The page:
Imagine, if you will, a circus with twenty different and unique monkeys who are all very talented but who are also all very determined to focus on the wrong thing. Instead of performing in the big tent they are eating popcorn, climbing an audience member’s head, and spraying paint on the walls.
Why are they doing these things?
Because eating popcorn is a lot more fun than performing.
When left to their own devices event planning committees tend to focus on the easy stuff first, leaving the hard stuff for last. This makes sense, they just want to do the fun stuff. They want to go to food tastings, decide on color schemes, and pick out tablecloths.
Everyone likes to plan parties, no one likes to fundraise.
Don’t get me wrong, tablecloths, color schemes, and menus are decisions that need to be made if your event is going to be a success. But these are not decisions that need to be made by committee. You don’t need thirty people to pick out tablecloths.
So, what should your event planning committee be doing?
Planning committees should be deeply involved in making the guest list and recruiting people to attend the event who have both the capacity to care and the capacity to give.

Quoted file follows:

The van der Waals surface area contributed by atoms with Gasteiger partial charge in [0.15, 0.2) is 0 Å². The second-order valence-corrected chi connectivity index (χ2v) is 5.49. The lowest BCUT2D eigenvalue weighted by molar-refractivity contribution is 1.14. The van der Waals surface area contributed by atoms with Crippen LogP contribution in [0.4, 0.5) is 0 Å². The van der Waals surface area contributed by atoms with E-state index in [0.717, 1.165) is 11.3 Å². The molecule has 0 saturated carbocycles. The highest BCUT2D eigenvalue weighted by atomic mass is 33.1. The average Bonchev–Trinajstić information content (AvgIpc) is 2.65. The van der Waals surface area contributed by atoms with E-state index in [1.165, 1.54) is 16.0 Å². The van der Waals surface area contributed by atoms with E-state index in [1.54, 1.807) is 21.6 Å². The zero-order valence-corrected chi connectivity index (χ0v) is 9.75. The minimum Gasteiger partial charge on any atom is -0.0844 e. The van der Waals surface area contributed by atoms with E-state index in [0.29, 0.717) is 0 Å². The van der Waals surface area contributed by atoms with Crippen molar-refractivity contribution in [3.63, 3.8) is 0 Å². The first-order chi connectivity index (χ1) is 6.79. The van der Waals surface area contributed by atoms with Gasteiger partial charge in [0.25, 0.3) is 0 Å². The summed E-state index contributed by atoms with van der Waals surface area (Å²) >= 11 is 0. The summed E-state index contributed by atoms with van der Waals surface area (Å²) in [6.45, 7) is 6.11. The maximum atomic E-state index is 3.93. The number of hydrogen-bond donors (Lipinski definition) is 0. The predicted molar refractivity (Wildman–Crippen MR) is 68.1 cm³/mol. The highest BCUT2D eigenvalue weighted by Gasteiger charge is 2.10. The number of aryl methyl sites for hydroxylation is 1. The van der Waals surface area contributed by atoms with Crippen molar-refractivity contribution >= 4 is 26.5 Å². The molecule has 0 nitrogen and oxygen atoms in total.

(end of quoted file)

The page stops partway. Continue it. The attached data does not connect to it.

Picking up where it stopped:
Committee members should be following up on recruitment efforts. If voicemails have been left, they should be following up with emails. If emails have been sent, they should be following up with a phone call.
They should be soliciting items and experiences for any live or silent auctions taking place at the event.
Committee members should be soliciting potential sponsors.
They should be passing on any helpful, pertinent rumors about members of the community and their capacity to give/interest in your organization. Committee members are your eyes and ears in the community.
Set the expectation that your committee members will help your development department (or development person!) do the actual work of reaching out to and engaging with potential donors prior to the event. People need to know what they are getting themselves into from the beginning. Your committee’s job is to help the development team make sure that not only are there a plentiful number of butts in seats on the day, but that the right butts are in those seats. That means people with both the capacity to give and the capacity to care.
For more on committees, take a look at this post about keeping committee members engaged at fundraising events.